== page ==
Khabarovsk to become diamond sales hub

Khabarovsk has never been involved in the diamond industry chain. Source: Press Photo

Khabarovsk has never been involved in the diamond industry chain. Source: Press Photo

Officials are putting together a proposal to create a fast-track development zone that would establish two exchanges — for raw diamonds and cut diamond — and an export hub in Khabarovsk and turn the Republic of Sakha into a major diamond production centre.

The Russian Far East Development Ministry is developing a plan to transform Khabarovsk — a city of half a million people, 30 kilometres from China's northeastern border — into a new Antwerp for the diamond industry.

The ministry has been putting together a proposal to create a fast-track development zone in the Far East that would establish two exchanges — for raw diamonds and cut diamond — and an export hub in Khabarovsk and turn the Republic of Sakha, located to Khabarovsk's north, into a major diamond production centre.

The plan seeks to profit from the geographical proximity of the region, which contains 35 percent of the world's diamonds, to the expanding Asian market, Kommersant reported Tuesday, citing a copy of the proposal.

According to Russian diamond cutter Nurba Diamonds, which had a hand in developing the proposals, the plan could generate $2.6 billion annually for the Russian economy.

While the U.S. still accounts for the largest share of the $72.1 billion diamond jewellery market, China is the fastest growing, expanding by 8.1 percent last year, followed by India with 6 percent growth, according to research by consultants Bain.

The development strategy would create two industrial clusters. One of these — a sorting and laser-cutting centre — would be built in the Republic of Sakha, where the world's top diamond producer Alrosa is based. The other — a final sorting centre and export hub — would be created in Khabarovsk. The Republic of Sakha would also manufacture mining and drilling equipment, diamond products and be home to an artificial diamond-growing facility, according to the plan.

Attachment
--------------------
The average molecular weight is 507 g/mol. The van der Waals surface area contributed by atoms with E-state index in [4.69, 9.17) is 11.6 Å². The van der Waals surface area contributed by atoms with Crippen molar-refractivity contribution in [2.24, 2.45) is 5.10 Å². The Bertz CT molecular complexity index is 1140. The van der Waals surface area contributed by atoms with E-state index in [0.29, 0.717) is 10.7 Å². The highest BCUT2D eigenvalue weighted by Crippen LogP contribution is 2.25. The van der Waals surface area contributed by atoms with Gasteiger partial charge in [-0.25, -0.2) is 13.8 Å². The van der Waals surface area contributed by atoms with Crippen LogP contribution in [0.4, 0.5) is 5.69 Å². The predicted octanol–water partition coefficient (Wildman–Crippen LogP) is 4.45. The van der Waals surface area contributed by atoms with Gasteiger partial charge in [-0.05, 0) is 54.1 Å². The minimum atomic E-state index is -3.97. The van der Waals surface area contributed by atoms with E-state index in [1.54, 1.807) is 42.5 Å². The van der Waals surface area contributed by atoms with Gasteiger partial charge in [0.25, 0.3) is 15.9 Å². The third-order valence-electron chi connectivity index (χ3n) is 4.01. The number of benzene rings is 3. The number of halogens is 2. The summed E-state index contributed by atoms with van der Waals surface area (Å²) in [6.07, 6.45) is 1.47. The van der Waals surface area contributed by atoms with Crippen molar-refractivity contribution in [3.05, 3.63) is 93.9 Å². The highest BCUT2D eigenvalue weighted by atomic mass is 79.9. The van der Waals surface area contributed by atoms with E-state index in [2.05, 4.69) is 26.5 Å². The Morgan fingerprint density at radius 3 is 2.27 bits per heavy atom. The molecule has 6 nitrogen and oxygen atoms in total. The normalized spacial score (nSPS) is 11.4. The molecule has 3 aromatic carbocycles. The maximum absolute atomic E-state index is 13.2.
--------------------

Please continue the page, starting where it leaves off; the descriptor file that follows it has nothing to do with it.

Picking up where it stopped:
The products from this hub would then find their way to the exchanges of Khabarovsk, where a free-trade zone would be established and a free port for diamond storage.

The city would contain modern jewellery production centres, while VAT on raw and processed diamonds would be scrapped and the clearing time at customs cut to three hours from the current two weeks, according to the plan.

Sergei Goryainov of industry analysts Rough & Polished poured cold water on the development strategy. “Khabarovsk has never been involved in the diamond industry chain, it has no raw materials, no cutting facilities and no consumers. The geographical motivator and the attempt at a comparison with Antwerp do not stand up to any criticism,” he said.

The scheme presents the risk of huge expenditure and serious damage to Alrosa's reputation, which sells more than 70 percent of its raw diamonds through long-term contracts and only about 20 percent on the spot market, Goryainov said. Alrosa processes some of its diamonds at its own cutting and polishing facilities and it also uses the services of several cutting plants in Moscow and Smolensk.

At a Cabinet meeting dedicated to the development of the Far East's economy on Tuesday, Prime Minister Dmitry Medvedev requested that the Far East Development Ministry submit final plans for the fast-track zone including proposals for special subsidies and land use rules, tax breaks, simplified customs procedures and procedures for hiring foreign specialists by April 30, according to the order published on the government's website. 

First published in The Moscow Times.

All rights reserved by Rossiyskaya Gazeta.

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